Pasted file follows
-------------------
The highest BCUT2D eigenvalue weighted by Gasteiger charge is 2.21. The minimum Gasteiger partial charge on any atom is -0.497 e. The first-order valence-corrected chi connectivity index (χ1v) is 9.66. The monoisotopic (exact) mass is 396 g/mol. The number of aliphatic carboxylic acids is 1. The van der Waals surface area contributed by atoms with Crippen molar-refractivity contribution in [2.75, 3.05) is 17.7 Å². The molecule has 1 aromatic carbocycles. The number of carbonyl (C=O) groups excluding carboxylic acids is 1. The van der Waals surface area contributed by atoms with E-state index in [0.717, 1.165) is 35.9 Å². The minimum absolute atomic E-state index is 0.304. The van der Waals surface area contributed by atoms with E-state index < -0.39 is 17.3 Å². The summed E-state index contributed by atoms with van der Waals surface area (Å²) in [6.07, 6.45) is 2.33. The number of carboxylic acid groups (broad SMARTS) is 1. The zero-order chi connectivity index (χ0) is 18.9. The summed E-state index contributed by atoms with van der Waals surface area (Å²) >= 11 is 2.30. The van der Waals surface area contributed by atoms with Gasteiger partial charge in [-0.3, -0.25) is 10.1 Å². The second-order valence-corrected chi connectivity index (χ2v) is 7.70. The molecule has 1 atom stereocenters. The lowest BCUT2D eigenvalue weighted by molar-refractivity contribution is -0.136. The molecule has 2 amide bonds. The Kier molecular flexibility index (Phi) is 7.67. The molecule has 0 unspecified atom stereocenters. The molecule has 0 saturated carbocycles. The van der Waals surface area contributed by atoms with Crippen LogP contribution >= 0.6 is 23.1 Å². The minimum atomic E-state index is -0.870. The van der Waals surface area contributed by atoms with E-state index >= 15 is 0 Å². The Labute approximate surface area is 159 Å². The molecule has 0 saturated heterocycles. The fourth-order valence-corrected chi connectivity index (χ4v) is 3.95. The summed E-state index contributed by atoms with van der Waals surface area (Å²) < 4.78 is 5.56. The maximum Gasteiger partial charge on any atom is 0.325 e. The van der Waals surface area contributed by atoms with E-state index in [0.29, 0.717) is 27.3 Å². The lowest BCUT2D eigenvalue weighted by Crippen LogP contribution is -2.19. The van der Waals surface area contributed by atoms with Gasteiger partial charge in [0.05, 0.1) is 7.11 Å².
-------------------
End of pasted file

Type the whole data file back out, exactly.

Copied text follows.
The highest BCUT2D eigenvalue weighted by Gasteiger charge is 2.21. The minimum Gasteiger partial charge on any atom is -0.497 e. The first-order valence-corrected chi connectivity index (χ1v) is 9.66. The monoisotopic (exact) mass is 396 g/mol. The number of aliphatic carboxylic acids is 1. The van der Waals surface area contributed by atoms with Crippen molar-refractivity contribution in [2.75, 3.05) is 17.7 Å². The molecule has 1 aromatic carbocycles. The number of carbonyl (C=O) groups excluding carboxylic acids is 1. The van der Waals surface area contributed by atoms with E-state index in [0.717, 1.165) is 35.9 Å². The minimum absolute atomic E-state index is 0.304. The van der Waals surface area contributed by atoms with E-state index < -0.39 is 17.3 Å². The summed E-state index contributed by atoms with van der Waals surface area (Å²) in [6.07, 6.45) is 2.33. The number of carboxylic acid groups (broad SMARTS) is 1. The zero-order chi connectivity index (χ0) is 18.9. The summed E-state index contributed by atoms with van der Waals surface area (Å²) >= 11 is 2.30. The van der Waals surface area contributed by atoms with Gasteiger partial charge in [-0.3, -0.25) is 10.1 Å². The second-order valence-corrected chi connectivity index (χ2v) is 7.70. The molecule has 1 atom stereocenters. The lowest BCUT2D eigenvalue weighted by molar-refractivity contribution is -0.136. The molecule has 2 amide bonds. The Kier molecular flexibility index (Phi) is 7.67. The molecule has 0 unspecified atom stereocenters. The molecule has 0 saturated carbocycles. The van der Waals surface area contributed by atoms with Crippen LogP contribution >= 0.6 is 23.1 Å². The minimum atomic E-state index is -0.870. The van der Waals surface area contributed by atoms with E-state index >= 15 is 0 Å². The Labute approximate surface area is 159 Å². The molecule has 0 saturated heterocycles. The fourth-order valence-corrected chi connectivity index (χ4v) is 3.95. The summed E-state index contributed by atoms with van der Waals surface area (Å²) < 4.78 is 5.56. The maximum Gasteiger partial charge on any atom is 0.325 e. The van der Waals surface area contributed by atoms with E-state index in [0.29, 0.717) is 27.3 Å². The lowest BCUT2D eigenvalue weighted by Crippen LogP contribution is -2.19. The van der Waals surface area contributed by atoms with Gasteiger partial charge in [0.05, 0.1) is 7.11 Å².